By Aubrey Wieber

The Bulletin

A wildfire about 60 miles southeast of Bend took off Wednesday and Thursday, growing from an initial report of 10,000 acres to 56,000 acres overnight.

The Cinder Butte Fire started about 1 p.m. Wednesday and is burning on rangeland where the fuel consists of grass, shrubs and juniper rather than large trees.

The fuel source — mixed with hot weather and light wind ­— allowed the fire to quickly run and by 10 a.m. Thursday it had reached 56,000 acres.

The fire is burning mostly on Bureau of Land Management land, but has moved onto private land.

Firefighters stopped the blaze from growing significantly during the day Thursday, Lisa Clark, spokesperson for the Central Oregon Interagency Dispatch Center, said Thursday night.

She said new crews showed up Thursday afternoon from Washington to give firefighters who worked overnight a rest.

There are now 400 people actively fighting the fire.

“They are running official day shifts and night shifts now, so those guys can get appropriate rest and stay safe,” she said.

In addition to firefighters, Clark said helicopters have dropped water on the fire, as well as four heavy air tankers and four single-engine air takers dropping retardant. Heavy tankers can carry up to 3,000 gallons while single-engine tankers top out at 300 gallons.

Clark said firefighters, with the help of the aircraft, made good headway in keeping the blaze from growing and stopped it from jumping U.S. Highway 395. Firefighters also established a line down the east side of the fire, and they planned to build a line on the west side Thursday night and Friday.

The fire was upgraded in risk Thursday, prompting the additional firefighters and equipment. With that upgrade comes a new fire management team, which will take over Friday morning.

Because it’s a range fire burning in sagebrush country, and not a forest fire, Clark said the attack during the day mostly consists of driving engines along fire lines and spraying water to try to contain it. Cutting fire lines can be more difficult.

“The challenge with range fires is they move so quickly,” she said.

At night, the fire is expected to slow as temperatures drop, giving firefighters a chance to make progress.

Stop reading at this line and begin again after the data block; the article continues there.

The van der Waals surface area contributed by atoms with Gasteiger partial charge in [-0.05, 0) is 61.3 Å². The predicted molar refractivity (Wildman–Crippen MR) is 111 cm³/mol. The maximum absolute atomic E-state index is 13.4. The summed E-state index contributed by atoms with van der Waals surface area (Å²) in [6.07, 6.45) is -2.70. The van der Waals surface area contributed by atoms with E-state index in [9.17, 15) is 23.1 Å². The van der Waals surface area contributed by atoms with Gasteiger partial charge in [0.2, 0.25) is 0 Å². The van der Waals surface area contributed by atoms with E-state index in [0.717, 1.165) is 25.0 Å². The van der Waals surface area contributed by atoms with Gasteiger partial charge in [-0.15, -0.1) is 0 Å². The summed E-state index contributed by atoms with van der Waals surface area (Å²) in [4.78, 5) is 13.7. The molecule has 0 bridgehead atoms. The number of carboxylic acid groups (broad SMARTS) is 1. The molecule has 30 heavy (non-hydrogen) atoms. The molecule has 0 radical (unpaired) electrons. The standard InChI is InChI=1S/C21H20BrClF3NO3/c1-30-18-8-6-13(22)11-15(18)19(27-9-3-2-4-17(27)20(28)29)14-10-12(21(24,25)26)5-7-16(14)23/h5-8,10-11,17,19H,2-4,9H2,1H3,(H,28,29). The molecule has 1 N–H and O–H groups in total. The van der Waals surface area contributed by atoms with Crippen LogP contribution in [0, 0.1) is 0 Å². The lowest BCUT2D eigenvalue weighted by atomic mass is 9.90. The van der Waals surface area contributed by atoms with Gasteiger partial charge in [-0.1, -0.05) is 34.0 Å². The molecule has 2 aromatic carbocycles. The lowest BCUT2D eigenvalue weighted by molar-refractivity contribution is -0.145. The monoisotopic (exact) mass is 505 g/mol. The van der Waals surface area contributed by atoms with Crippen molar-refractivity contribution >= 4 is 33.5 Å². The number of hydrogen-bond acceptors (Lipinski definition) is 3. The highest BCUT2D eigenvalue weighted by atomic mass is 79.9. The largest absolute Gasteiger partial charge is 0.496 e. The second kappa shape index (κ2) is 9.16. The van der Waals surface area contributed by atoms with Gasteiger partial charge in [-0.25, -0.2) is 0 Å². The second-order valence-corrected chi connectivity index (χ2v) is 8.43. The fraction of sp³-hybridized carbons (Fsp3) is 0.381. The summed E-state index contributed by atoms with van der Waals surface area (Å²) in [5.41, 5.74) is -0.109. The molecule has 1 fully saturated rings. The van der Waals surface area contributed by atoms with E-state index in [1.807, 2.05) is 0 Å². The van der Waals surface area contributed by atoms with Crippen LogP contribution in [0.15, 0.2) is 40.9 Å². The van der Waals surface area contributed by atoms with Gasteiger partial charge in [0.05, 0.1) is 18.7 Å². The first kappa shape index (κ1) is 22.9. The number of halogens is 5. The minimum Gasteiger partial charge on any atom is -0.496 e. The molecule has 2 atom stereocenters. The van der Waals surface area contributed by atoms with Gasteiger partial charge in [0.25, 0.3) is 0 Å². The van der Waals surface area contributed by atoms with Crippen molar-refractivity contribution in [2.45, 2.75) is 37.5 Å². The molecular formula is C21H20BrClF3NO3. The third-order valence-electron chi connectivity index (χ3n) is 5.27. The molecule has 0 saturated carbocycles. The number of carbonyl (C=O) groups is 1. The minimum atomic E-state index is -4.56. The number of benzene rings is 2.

Clark said the fire was ruled human-caused as there was no lightning in the area when it started, but the specific cause is under investigation.

The Whitewater Fire, which started July 23 in the Mount Jefferson Wilderness, also grew Thursday and as of about 2:30 p.m. was mapped at 4,579 acres, with 202 firefighters trying to slow it down. The fire is fueled by timber, as well as forest understory and brush. It has closed four trails in the wilderness and is believed to have been caused by lightning. As of Thursday afternoon, it was torching trees and running up hills.

The worst might not be over for the Cinder Butte and Whitewater fires, as well as other current and potential fires throughout the state. With temperatures in the 90s expected to continue through the weekend, the opportunity for fires is ripe. On Wednesday, Gov. Kate Brown issued a state of emergency due to ideal wildfire conditions.

While the Cinder Butte Fire is the closest large wildfire to the Bend area, locals woke up Thursday to signs of fires much further away. Smoke from the Whitewater Fire, as well as several large fires burning in Western Canada have blown into Oregon and by Wednesday evening settled into the Central Oregon area.

However, air quality improved slightly Thursday and was rated as “moderate” by the state Department of Environmental Quality throughout most of Central Oregon. Madras was rated “unhealthy for sensitive groups.” Those west of the Cascades aren’t so lucky as the agency rates the air as “unhealthy” from Eugene to Portland.

Fire danger in Central Oregon remains at “extreme” and campfires on public lands in the area are under various types of restriction. Clark said for most public lands in the area, fires are only being allowed at highly developed campgrounds where there is a fire pit. Before starting a fire, check with the agency that manages the land where you plan to camp for restriction information.

Clark said crews are stretched thin as it is.

“Just be really, really careful when you are out on public lands,” she said.

— Reporter: 541-383-0376,